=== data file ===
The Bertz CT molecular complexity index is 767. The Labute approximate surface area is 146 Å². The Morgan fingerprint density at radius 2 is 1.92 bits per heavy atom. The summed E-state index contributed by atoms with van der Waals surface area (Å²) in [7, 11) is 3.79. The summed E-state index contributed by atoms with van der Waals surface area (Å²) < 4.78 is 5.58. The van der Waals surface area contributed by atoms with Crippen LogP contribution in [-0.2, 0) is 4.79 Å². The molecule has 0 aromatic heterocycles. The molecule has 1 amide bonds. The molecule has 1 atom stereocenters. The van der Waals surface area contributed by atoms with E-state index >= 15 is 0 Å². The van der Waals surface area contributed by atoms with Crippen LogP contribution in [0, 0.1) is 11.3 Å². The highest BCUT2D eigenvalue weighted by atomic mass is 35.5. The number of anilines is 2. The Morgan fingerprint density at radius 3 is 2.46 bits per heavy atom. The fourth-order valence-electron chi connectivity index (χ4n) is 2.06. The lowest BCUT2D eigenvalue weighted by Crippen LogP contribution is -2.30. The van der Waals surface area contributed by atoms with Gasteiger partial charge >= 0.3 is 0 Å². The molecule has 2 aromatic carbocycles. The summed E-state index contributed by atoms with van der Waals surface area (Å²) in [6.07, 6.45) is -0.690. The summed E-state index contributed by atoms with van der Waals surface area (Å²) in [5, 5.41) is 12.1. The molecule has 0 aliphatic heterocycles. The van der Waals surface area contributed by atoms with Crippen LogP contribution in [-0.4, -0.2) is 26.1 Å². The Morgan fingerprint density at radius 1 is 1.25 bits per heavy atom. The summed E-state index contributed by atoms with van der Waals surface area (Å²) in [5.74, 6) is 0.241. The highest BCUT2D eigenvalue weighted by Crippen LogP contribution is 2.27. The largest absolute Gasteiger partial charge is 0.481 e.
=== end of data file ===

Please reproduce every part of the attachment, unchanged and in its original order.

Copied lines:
The Bertz CT molecular complexity index is 767. The Labute approximate surface area is 146 Å². The Morgan fingerprint density at radius 2 is 1.92 bits per heavy atom. The summed E-state index contributed by atoms with van der Waals surface area (Å²) in [7, 11) is 3.79. The summed E-state index contributed by atoms with van der Waals surface area (Å²) < 4.78 is 5.58. The van der Waals surface area contributed by atoms with Crippen LogP contribution in [-0.2, 0) is 4.79 Å². The molecule has 0 aromatic heterocycles. The molecule has 1 amide bonds. The molecule has 1 atom stereocenters. The van der Waals surface area contributed by atoms with E-state index >= 15 is 0 Å². The van der Waals surface area contributed by atoms with Crippen LogP contribution in [0, 0.1) is 11.3 Å². The highest BCUT2D eigenvalue weighted by atomic mass is 35.5. The number of anilines is 2. The Morgan fingerprint density at radius 3 is 2.46 bits per heavy atom. The fourth-order valence-electron chi connectivity index (χ4n) is 2.06. The lowest BCUT2D eigenvalue weighted by Crippen LogP contribution is -2.30. The van der Waals surface area contributed by atoms with Gasteiger partial charge >= 0.3 is 0 Å². The molecule has 2 aromatic carbocycles. The summed E-state index contributed by atoms with van der Waals surface area (Å²) in [6.07, 6.45) is -0.690. The summed E-state index contributed by atoms with van der Waals surface area (Å²) in [5, 5.41) is 12.1. The molecule has 0 aliphatic heterocycles. The van der Waals surface area contributed by atoms with Crippen LogP contribution in [-0.4, -0.2) is 26.1 Å². The Morgan fingerprint density at radius 1 is 1.25 bits per heavy atom. The summed E-state index contributed by atoms with van der Waals surface area (Å²) in [5.74, 6) is 0.241. The highest BCUT2D eigenvalue weighted by Crippen LogP contribution is 2.27. The largest absolute Gasteiger partial charge is 0.481 e.